Join Chris Orwig for an in-depth discussion in this video Synchronize the crop across multiple files, part of Cropping with Photoshop and Lightroom.
In this movie I want to talk about how we can synchronize our crop across multiple images. I will be working with some photographs of my little daughter, Elsie, here when she was in the snow. And what we're going to do is select both of these files so click on this image. Hold down the command key on that control on windows and then click on the other photograph. Next, to open these up in camera, we'll go to the file pull down menu and choose open in camera. Now when you're working with two images often what you'll find is, in a photo shoot or in a little setting like this, you have two images where perhaps you need to crop out the area of the photograph.
In this case the top part of the area of the image. Whenever you have an area of brightness or darkness on the edge the eye is going to travel to that and sort of hang up in that area. So in this case we want to reduce and simplify to improve the composition. To do that we'll select the crop tool here and I'll just click and drag the crop area out over the photograph. If we extend this all the way to the edge we can maintain this aspect ratio by holding down the command key on a Mac or Control key on Windows and just clicking and dragging the crop area in or the crop area down, I should say.
Next in order to apply this we can just double-click in the image in order to apply the crop to this photograph of my cute little one here. She is just so adorable in that snowsuit. At least I think so. Alright. Well if we want to synchronize this crop to another photograph, or to many other photographs, we can do so by going ahead and clicking on those images. So hold down the command key on a Mac, control cam windows, and then click on the second image. This will give us access to the synchronized button in Camera. If we click on that button it will open up our synchronized settings.
From the pull down menu we have a wide range of options. The option that we're going for here is crop. So let's select that. It will deselect all of the other options we have and only turn on the option for crop. Then we can click OK and what that will do is it will crop both of these images in the same way. If we click to the other photograph you can see how this one was cropped. And then if ever we want tocustomize any of the crops, which sometimes you may need to do, we'll just press the c key to access the crop tool. Hold down the shift key to constrain the proportions and then click and drag in.
This one needed to go a little bit further in in order to crop away the darkness that was there on the edge so that we can really then focus in on little Elsie here. Now, of course, we may want to process this image a little bit more, yet my focus here is simply cropping. Last but not least, I want to highlight another way that you can synchronize the settings across multiple files. You can click on one image then hold down command on Mac, control on Windows, and click on the other. Then you can access the crop tool by clicking on the icon or by pressing the c key and you can just crop and drag.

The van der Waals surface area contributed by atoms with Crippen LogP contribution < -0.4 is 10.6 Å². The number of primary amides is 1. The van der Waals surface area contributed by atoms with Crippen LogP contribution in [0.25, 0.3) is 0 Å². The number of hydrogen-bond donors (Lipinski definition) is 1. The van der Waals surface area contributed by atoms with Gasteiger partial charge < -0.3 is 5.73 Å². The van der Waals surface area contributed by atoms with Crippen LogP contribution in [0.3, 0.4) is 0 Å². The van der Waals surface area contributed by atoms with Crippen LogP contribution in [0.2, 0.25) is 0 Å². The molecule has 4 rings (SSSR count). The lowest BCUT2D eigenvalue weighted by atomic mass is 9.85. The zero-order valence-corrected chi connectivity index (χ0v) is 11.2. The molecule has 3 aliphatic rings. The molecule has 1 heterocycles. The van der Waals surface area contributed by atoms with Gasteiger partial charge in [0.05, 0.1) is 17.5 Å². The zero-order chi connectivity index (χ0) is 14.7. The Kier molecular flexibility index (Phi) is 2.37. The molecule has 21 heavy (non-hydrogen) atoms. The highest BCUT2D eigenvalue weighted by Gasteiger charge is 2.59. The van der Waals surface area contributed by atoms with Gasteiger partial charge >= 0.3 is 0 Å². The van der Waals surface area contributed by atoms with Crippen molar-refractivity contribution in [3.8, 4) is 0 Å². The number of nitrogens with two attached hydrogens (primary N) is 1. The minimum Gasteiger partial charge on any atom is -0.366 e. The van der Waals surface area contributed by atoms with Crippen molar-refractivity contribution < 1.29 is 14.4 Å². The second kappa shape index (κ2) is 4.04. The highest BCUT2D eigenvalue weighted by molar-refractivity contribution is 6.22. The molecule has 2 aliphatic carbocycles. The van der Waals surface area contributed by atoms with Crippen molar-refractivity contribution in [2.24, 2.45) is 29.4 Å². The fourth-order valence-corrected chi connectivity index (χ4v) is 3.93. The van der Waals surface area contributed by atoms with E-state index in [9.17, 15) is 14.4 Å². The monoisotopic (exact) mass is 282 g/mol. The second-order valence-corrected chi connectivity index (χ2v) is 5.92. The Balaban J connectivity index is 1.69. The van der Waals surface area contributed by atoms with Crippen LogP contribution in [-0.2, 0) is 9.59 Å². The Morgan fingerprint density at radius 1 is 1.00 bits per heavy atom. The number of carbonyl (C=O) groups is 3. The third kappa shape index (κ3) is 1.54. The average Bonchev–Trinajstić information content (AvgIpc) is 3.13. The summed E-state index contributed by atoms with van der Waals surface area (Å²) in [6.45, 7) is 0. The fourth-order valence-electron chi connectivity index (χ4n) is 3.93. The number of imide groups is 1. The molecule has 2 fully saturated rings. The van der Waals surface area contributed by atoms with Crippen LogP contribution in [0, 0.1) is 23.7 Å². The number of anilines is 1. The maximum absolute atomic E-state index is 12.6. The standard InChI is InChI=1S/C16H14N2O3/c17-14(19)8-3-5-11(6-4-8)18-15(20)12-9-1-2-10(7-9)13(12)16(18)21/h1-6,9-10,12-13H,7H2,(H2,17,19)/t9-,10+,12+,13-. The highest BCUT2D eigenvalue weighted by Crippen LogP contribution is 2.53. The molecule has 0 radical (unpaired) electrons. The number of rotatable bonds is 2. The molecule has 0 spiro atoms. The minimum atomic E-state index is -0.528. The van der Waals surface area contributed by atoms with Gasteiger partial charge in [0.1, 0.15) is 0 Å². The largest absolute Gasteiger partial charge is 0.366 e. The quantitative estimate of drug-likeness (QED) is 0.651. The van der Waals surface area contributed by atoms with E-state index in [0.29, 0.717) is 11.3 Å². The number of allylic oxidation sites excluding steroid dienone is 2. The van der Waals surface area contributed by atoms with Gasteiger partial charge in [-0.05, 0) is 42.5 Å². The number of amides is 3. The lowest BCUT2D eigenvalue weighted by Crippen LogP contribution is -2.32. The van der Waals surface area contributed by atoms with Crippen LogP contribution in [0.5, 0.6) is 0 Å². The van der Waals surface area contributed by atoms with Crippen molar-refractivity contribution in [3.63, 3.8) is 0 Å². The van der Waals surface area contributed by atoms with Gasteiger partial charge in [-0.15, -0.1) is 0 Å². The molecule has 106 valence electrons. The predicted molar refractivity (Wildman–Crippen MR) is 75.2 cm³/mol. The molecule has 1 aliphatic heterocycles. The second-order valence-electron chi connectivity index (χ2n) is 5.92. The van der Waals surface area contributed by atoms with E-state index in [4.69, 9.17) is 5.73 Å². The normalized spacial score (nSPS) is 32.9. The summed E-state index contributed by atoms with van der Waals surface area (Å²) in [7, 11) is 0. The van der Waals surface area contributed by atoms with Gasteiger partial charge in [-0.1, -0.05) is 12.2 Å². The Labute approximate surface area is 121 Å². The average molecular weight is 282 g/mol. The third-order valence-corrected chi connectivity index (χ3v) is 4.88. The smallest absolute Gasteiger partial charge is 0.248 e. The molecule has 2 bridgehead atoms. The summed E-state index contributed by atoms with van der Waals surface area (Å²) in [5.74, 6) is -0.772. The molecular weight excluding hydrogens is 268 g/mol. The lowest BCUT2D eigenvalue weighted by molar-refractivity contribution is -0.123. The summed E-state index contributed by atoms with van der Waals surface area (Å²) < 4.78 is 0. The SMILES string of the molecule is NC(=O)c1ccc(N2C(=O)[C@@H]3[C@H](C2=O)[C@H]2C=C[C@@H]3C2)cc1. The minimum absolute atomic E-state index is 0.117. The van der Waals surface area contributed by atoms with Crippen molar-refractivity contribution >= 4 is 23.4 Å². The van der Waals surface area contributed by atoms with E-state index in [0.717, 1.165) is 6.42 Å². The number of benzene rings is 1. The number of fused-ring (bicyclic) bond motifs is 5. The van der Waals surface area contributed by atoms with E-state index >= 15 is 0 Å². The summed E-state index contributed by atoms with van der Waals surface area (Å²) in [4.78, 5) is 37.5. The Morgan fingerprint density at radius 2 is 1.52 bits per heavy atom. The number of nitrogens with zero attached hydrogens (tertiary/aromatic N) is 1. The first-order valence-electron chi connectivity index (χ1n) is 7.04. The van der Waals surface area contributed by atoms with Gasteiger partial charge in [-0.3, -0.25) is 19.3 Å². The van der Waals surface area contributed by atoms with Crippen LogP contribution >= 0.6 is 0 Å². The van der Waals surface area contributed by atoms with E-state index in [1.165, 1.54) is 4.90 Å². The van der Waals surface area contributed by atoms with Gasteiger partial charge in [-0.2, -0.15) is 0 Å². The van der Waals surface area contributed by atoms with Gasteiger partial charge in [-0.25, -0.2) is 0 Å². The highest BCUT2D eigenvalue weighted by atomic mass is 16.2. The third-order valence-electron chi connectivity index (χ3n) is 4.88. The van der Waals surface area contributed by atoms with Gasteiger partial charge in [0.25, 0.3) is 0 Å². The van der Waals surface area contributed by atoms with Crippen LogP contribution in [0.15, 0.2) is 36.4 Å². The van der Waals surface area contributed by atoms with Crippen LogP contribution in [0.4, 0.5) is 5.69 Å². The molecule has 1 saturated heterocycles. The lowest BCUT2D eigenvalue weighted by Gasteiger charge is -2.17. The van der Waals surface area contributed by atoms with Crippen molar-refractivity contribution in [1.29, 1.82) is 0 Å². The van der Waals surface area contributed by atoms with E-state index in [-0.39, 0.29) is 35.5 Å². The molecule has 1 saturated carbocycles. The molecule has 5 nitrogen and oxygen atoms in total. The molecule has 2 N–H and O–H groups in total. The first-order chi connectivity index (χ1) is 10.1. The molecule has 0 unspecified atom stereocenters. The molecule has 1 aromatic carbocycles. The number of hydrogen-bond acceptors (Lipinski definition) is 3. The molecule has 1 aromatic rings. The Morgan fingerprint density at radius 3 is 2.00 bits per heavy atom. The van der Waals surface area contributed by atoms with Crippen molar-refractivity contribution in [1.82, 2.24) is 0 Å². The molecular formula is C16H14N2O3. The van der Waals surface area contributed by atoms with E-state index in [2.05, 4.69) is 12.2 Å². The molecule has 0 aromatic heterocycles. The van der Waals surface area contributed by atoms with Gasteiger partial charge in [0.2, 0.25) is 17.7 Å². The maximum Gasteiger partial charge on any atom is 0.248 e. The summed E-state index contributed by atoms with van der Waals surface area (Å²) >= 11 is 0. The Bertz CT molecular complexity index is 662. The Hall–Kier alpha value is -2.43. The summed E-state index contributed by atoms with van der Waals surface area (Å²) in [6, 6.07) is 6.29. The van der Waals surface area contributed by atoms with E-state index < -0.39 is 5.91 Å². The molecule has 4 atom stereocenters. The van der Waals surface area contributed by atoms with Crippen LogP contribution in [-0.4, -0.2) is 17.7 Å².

Notice that as I crop this it actually is applying this to both images. Let me make a really dramatic crop here so you can actually see how it's changing this. And here I'll go ahead and crop way into this photograph. And I'm going to do so to just get really close to little Elsie here. Now as I click back and forth between these two photographs you can see how this crop is being applied. Because both of those images were selected at the same time. So that's another way to synchronize those settings is just to select both images and then of course to click and drag that crop area around a little bit.
Double click to apply the crop. Then you may want to go through your photographs which you have open, reaccess the crop tool and just make any needed slight adjustments. Because often when you have a set of photographs they'll be close but they may not be exactly the same. Then double click in order to apply the crop correction to those images. Alright, well, there you have it. There are a few techniques that you can use which will allow you to speed up your cropping when you're interested in cropping multiple photographs.
- Choosing a custom aspect ratio
- Cropping and straightening quickly
- Constraining the crop
- Cropping and rotating
- Resetting or removing a crop
- Changing the orientation
- Using lens correction to straighten a photo
- Resizing with cropping
- Cropping with layer masks
- Creating diptychs and triptychs